Get this: About 70 people, including 10 state legislators, gallivant in the early summer to a four-star resort near Pittsburgh, racking up a three-day bill of more than $130,000. The troop said their mission was a “business retreat” like the half dozen others they’ve taken since 2000 – to as far as California – which have totaled close to $900,000.
Just two weeks ago, after news reports about the retreats and pesky reporters asking for receipts of the meetings, the group sued three news organizations, claiming “trade secrets” would be revealed if the documents were made public.
What’s the name of the retreating group now retreating from accountability?
The Pennsylvania Higher Education Assistance Agency.
The state student-loan agency, which manages billions of dollars, seems to be squandering a notable portion of its assets on secret retreats that seem to be more about playing golf and getting massages than figuring out ways to better serve college students.
Did we forget to mention that seven of PHEAA’s top executives recently raked in bonuses of more than $100,000, adding to annual base salaries already in the hundreds of thousands?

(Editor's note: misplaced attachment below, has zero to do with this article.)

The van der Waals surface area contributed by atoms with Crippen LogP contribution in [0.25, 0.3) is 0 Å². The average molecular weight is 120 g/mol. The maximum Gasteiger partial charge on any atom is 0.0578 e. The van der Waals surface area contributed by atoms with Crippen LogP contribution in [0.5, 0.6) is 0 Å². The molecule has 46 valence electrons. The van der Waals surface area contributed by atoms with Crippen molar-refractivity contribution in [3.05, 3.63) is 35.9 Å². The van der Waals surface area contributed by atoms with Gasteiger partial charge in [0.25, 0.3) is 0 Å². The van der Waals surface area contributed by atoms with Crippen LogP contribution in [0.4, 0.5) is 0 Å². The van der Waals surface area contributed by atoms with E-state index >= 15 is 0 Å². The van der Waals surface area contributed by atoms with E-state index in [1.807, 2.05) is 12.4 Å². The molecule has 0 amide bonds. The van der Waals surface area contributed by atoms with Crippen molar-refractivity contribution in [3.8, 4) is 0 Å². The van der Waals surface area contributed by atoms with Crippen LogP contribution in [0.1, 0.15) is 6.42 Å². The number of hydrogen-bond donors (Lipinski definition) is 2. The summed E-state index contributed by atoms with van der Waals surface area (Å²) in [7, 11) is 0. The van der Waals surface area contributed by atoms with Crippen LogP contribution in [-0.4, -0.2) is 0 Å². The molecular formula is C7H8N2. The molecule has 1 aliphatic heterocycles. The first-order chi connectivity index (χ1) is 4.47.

Harrisburg’s Patriot-News sure didn’t. The paper has been reporting how the agency threw around its money for years and requested that PHEAA open its expense records to the public. PHEAA, being the ever-so-transparent organization that aims to serve students and taxpayers, did the “right” thing and sued a reporter from the Patriot-News, Associated Press and a Pittsburgh television station.
And by right thing we mean the absolute worst decision a state agency could make if it wants any chance of saving face in what’s obviously a malfeasance.
The agency said briefing the public about its trips would harm PHEAA’s “ability to achieve its mission of assisting Pennsylvania students to obtain low-cost higher education,” according to the Patriot-News.
Right. And squandering more than $135,000 on one summer retreat at a hotel that, according to the Patriot-News, offers Swedish massages and a 36-hole golf course – then trying to cover it up – really speaks volumes for how committed PHEAA is to helping typically needy college students who are swimming in a sea of student-loan debt.
The Patriot-News reckons the cost of that trip alone could have paid for maximum state grants to 39 college students.
As we all know, PHEAA instead gave that money to itself.